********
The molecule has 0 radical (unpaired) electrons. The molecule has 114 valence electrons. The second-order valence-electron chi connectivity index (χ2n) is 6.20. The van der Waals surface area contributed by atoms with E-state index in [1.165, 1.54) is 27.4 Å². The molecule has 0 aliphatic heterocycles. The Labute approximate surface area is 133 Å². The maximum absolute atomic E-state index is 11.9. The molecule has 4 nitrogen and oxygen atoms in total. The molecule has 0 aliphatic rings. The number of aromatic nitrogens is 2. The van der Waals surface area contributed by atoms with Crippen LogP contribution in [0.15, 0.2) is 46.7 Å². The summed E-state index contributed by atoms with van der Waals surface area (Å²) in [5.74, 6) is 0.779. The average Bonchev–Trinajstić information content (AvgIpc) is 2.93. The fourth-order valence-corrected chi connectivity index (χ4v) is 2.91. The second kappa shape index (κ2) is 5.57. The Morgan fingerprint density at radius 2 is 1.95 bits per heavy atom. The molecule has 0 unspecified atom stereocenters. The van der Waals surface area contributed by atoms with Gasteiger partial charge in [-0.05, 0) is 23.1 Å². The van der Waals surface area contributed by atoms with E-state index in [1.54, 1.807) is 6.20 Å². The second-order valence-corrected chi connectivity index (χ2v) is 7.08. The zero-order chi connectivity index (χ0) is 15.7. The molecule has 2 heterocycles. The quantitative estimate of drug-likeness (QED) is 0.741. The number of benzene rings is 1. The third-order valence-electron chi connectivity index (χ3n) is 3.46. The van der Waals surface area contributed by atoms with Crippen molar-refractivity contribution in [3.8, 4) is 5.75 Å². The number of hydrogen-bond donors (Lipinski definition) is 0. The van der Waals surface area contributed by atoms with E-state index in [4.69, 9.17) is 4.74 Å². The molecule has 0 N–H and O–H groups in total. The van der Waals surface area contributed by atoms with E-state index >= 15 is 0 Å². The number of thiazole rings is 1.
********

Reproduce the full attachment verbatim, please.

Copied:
The molecule has 0 radical (unpaired) electrons. The molecule has 114 valence electrons. The second-order valence-electron chi connectivity index (χ2n) is 6.20. The van der Waals surface area contributed by atoms with E-state index in [1.165, 1.54) is 27.4 Å². The molecule has 0 aliphatic heterocycles. The Labute approximate surface area is 133 Å². The maximum absolute atomic E-state index is 11.9. The molecule has 4 nitrogen and oxygen atoms in total. The molecule has 0 aliphatic rings. The number of aromatic nitrogens is 2. The van der Waals surface area contributed by atoms with Crippen LogP contribution in [0.15, 0.2) is 46.7 Å². The summed E-state index contributed by atoms with van der Waals surface area (Å²) in [5.74, 6) is 0.779. The average Bonchev–Trinajstić information content (AvgIpc) is 2.93. The fourth-order valence-corrected chi connectivity index (χ4v) is 2.91. The second kappa shape index (κ2) is 5.57. The Morgan fingerprint density at radius 2 is 1.95 bits per heavy atom. The molecule has 0 unspecified atom stereocenters. The van der Waals surface area contributed by atoms with Gasteiger partial charge in [-0.05, 0) is 23.1 Å². The van der Waals surface area contributed by atoms with E-state index in [1.54, 1.807) is 6.20 Å². The second-order valence-corrected chi connectivity index (χ2v) is 7.08. The zero-order chi connectivity index (χ0) is 15.7. The molecule has 2 heterocycles. The quantitative estimate of drug-likeness (QED) is 0.741. The number of benzene rings is 1. The third-order valence-electron chi connectivity index (χ3n) is 3.46. The van der Waals surface area contributed by atoms with Crippen molar-refractivity contribution in [3.8, 4) is 5.75 Å². The number of hydrogen-bond donors (Lipinski definition) is 0. The van der Waals surface area contributed by atoms with E-state index in [4.69, 9.17) is 4.74 Å². The molecule has 0 N–H and O–H groups in total. The van der Waals surface area contributed by atoms with E-state index >= 15 is 0 Å². The number of thiazole rings is 1.